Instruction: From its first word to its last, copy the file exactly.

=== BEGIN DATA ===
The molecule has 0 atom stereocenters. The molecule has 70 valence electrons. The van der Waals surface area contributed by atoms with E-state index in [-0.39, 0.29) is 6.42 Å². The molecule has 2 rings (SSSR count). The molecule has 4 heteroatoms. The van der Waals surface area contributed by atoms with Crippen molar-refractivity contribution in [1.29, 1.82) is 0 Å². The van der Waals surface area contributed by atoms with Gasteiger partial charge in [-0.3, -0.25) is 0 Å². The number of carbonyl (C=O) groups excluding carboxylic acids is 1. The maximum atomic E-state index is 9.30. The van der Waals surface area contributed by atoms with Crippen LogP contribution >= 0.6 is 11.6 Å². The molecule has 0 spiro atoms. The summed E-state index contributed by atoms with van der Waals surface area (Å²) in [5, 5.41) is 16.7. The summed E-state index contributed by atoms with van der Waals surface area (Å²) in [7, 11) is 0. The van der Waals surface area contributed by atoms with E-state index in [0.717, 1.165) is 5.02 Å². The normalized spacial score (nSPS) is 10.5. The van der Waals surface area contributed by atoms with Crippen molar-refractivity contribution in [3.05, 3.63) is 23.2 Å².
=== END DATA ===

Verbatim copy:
The molecule has 0 atom stereocenters. The molecule has 70 valence electrons. The van der Waals surface area contributed by atoms with E-state index in [-0.39, 0.29) is 6.42 Å². The molecule has 2 rings (SSSR count). The molecule has 4 heteroatoms. The van der Waals surface area contributed by atoms with Crippen molar-refractivity contribution in [1.29, 1.82) is 0 Å². The van der Waals surface area contributed by atoms with Gasteiger partial charge in [-0.3, -0.25) is 0 Å². The number of carbonyl (C=O) groups excluding carboxylic acids is 1. The maximum atomic E-state index is 9.30. The van der Waals surface area contributed by atoms with Crippen LogP contribution >= 0.6 is 11.6 Å². The molecule has 0 spiro atoms. The summed E-state index contributed by atoms with van der Waals surface area (Å²) in [5, 5.41) is 16.7. The summed E-state index contributed by atoms with van der Waals surface area (Å²) in [7, 11) is 0. The van der Waals surface area contributed by atoms with E-state index in [0.717, 1.165) is 5.02 Å². The normalized spacial score (nSPS) is 10.5. The van der Waals surface area contributed by atoms with Crippen molar-refractivity contribution in [3.05, 3.63) is 23.2 Å².